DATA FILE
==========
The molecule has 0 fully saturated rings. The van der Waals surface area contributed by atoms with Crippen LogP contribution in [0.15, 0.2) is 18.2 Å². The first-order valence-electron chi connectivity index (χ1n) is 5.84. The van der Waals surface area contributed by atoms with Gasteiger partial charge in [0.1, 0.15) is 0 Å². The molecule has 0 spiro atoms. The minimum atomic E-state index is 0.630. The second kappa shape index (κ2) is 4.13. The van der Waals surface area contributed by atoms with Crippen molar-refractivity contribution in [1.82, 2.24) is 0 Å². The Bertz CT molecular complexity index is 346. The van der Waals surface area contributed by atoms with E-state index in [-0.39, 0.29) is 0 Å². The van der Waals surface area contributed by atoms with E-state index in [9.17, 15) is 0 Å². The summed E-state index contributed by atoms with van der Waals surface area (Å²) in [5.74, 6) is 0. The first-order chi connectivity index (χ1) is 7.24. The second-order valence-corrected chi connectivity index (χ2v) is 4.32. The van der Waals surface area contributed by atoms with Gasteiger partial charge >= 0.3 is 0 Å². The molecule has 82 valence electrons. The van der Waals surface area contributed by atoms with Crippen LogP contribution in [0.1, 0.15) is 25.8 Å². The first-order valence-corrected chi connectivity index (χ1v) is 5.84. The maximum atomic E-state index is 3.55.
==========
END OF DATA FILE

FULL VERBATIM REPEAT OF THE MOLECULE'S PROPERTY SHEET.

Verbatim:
The molecule has 0 fully saturated rings. The van der Waals surface area contributed by atoms with Crippen LogP contribution in [0.15, 0.2) is 18.2 Å². The first-order valence-electron chi connectivity index (χ1n) is 5.84. The van der Waals surface area contributed by atoms with Gasteiger partial charge in [0.1, 0.15) is 0 Å². The molecule has 0 spiro atoms. The minimum atomic E-state index is 0.630. The second kappa shape index (κ2) is 4.13. The van der Waals surface area contributed by atoms with Crippen molar-refractivity contribution in [1.82, 2.24) is 0 Å². The Bertz CT molecular complexity index is 346. The van der Waals surface area contributed by atoms with E-state index in [-0.39, 0.29) is 0 Å². The van der Waals surface area contributed by atoms with E-state index in [9.17, 15) is 0 Å². The summed E-state index contributed by atoms with van der Waals surface area (Å²) in [5.74, 6) is 0. The first-order chi connectivity index (χ1) is 7.24. The second-order valence-corrected chi connectivity index (χ2v) is 4.32. The van der Waals surface area contributed by atoms with Gasteiger partial charge >= 0.3 is 0 Å². The molecule has 82 valence electrons. The van der Waals surface area contributed by atoms with Crippen LogP contribution in [0.1, 0.15) is 25.8 Å². The first-order valence-corrected chi connectivity index (χ1v) is 5.84. The maximum atomic E-state index is 3.55.